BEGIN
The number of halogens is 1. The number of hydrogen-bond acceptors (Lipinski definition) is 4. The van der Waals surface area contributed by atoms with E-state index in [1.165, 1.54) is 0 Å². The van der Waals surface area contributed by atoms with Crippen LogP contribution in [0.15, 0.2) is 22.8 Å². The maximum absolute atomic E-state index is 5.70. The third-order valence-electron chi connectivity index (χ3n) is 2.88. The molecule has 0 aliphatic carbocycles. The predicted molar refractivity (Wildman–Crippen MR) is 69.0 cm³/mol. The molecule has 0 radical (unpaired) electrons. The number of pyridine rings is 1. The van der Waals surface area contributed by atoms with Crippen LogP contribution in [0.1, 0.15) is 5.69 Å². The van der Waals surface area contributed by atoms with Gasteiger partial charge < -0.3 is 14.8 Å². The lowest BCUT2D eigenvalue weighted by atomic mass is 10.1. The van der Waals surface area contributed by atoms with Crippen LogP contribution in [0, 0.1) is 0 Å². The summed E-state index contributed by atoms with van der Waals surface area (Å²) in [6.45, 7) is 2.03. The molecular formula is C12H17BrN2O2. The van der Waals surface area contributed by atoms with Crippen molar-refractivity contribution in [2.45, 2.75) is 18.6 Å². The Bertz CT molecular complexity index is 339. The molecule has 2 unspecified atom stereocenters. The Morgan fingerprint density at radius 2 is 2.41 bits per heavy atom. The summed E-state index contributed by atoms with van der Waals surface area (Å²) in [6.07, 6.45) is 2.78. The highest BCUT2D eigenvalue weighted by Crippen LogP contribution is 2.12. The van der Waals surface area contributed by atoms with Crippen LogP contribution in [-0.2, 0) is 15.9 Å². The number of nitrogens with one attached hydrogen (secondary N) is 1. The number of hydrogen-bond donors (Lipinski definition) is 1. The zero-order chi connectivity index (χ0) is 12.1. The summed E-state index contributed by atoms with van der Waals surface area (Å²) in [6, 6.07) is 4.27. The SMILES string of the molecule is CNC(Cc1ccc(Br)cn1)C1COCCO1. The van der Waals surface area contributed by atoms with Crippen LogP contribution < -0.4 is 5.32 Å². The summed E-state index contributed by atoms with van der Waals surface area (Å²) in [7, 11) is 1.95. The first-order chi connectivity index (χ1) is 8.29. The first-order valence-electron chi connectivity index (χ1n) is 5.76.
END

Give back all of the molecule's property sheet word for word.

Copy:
The number of halogens is 1. The number of hydrogen-bond acceptors (Lipinski definition) is 4. The van der Waals surface area contributed by atoms with E-state index in [1.165, 1.54) is 0 Å². The van der Waals surface area contributed by atoms with Crippen LogP contribution in [0.15, 0.2) is 22.8 Å². The maximum absolute atomic E-state index is 5.70. The third-order valence-electron chi connectivity index (χ3n) is 2.88. The molecule has 0 aliphatic carbocycles. The predicted molar refractivity (Wildman–Crippen MR) is 69.0 cm³/mol. The molecule has 0 radical (unpaired) electrons. The number of pyridine rings is 1. The van der Waals surface area contributed by atoms with Crippen LogP contribution in [0.1, 0.15) is 5.69 Å². The van der Waals surface area contributed by atoms with Gasteiger partial charge < -0.3 is 14.8 Å². The lowest BCUT2D eigenvalue weighted by atomic mass is 10.1. The van der Waals surface area contributed by atoms with Crippen LogP contribution in [0, 0.1) is 0 Å². The summed E-state index contributed by atoms with van der Waals surface area (Å²) in [6.45, 7) is 2.03. The molecular formula is C12H17BrN2O2. The van der Waals surface area contributed by atoms with Crippen molar-refractivity contribution in [2.45, 2.75) is 18.6 Å². The Bertz CT molecular complexity index is 339. The molecule has 2 unspecified atom stereocenters. The Morgan fingerprint density at radius 2 is 2.41 bits per heavy atom. The summed E-state index contributed by atoms with van der Waals surface area (Å²) in [6.07, 6.45) is 2.78. The highest BCUT2D eigenvalue weighted by Crippen LogP contribution is 2.12. The van der Waals surface area contributed by atoms with Crippen LogP contribution in [-0.2, 0) is 15.9 Å². The number of nitrogens with one attached hydrogen (secondary N) is 1. The number of hydrogen-bond donors (Lipinski definition) is 1. The zero-order chi connectivity index (χ0) is 12.1. The summed E-state index contributed by atoms with van der Waals surface area (Å²) in [6, 6.07) is 4.27. The SMILES string of the molecule is CNC(Cc1ccc(Br)cn1)C1COCCO1. The van der Waals surface area contributed by atoms with Crippen LogP contribution < -0.4 is 5.32 Å². The summed E-state index contributed by atoms with van der Waals surface area (Å²) in [7, 11) is 1.95. The first-order chi connectivity index (χ1) is 8.29. The first-order valence-electron chi connectivity index (χ1n) is 5.76.